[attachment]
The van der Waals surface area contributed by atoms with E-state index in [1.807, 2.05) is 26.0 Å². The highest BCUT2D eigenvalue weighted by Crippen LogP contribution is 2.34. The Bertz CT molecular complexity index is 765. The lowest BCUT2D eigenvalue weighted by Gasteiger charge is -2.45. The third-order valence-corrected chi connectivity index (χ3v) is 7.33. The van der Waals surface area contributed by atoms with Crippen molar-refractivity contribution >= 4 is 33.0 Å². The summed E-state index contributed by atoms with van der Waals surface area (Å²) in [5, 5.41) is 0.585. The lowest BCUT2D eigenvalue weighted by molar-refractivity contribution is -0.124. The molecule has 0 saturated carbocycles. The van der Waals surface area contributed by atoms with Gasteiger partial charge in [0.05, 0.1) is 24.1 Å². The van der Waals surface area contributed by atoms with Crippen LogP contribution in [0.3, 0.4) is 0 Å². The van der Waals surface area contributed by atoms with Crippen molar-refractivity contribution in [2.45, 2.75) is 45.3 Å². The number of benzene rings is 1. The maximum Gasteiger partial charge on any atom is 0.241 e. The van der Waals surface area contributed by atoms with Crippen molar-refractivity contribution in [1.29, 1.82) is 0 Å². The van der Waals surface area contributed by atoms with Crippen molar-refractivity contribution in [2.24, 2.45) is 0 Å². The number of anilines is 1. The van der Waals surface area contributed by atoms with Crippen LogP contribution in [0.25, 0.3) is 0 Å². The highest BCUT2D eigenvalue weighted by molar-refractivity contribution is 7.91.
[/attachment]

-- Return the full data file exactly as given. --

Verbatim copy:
The van der Waals surface area contributed by atoms with E-state index in [1.807, 2.05) is 26.0 Å². The highest BCUT2D eigenvalue weighted by Crippen LogP contribution is 2.34. The Bertz CT molecular complexity index is 765. The lowest BCUT2D eigenvalue weighted by Gasteiger charge is -2.45. The third-order valence-corrected chi connectivity index (χ3v) is 7.33. The van der Waals surface area contributed by atoms with Crippen molar-refractivity contribution >= 4 is 33.0 Å². The summed E-state index contributed by atoms with van der Waals surface area (Å²) in [5, 5.41) is 0.585. The lowest BCUT2D eigenvalue weighted by molar-refractivity contribution is -0.124. The molecule has 0 saturated carbocycles. The van der Waals surface area contributed by atoms with Gasteiger partial charge in [0.05, 0.1) is 24.1 Å². The van der Waals surface area contributed by atoms with Crippen LogP contribution in [0.3, 0.4) is 0 Å². The van der Waals surface area contributed by atoms with Crippen molar-refractivity contribution in [2.45, 2.75) is 45.3 Å². The number of benzene rings is 1. The maximum Gasteiger partial charge on any atom is 0.241 e. The van der Waals surface area contributed by atoms with Crippen molar-refractivity contribution in [1.29, 1.82) is 0 Å². The van der Waals surface area contributed by atoms with Crippen molar-refractivity contribution in [2.24, 2.45) is 0 Å². The number of anilines is 1. The van der Waals surface area contributed by atoms with Crippen LogP contribution in [0.25, 0.3) is 0 Å². The highest BCUT2D eigenvalue weighted by molar-refractivity contribution is 7.91.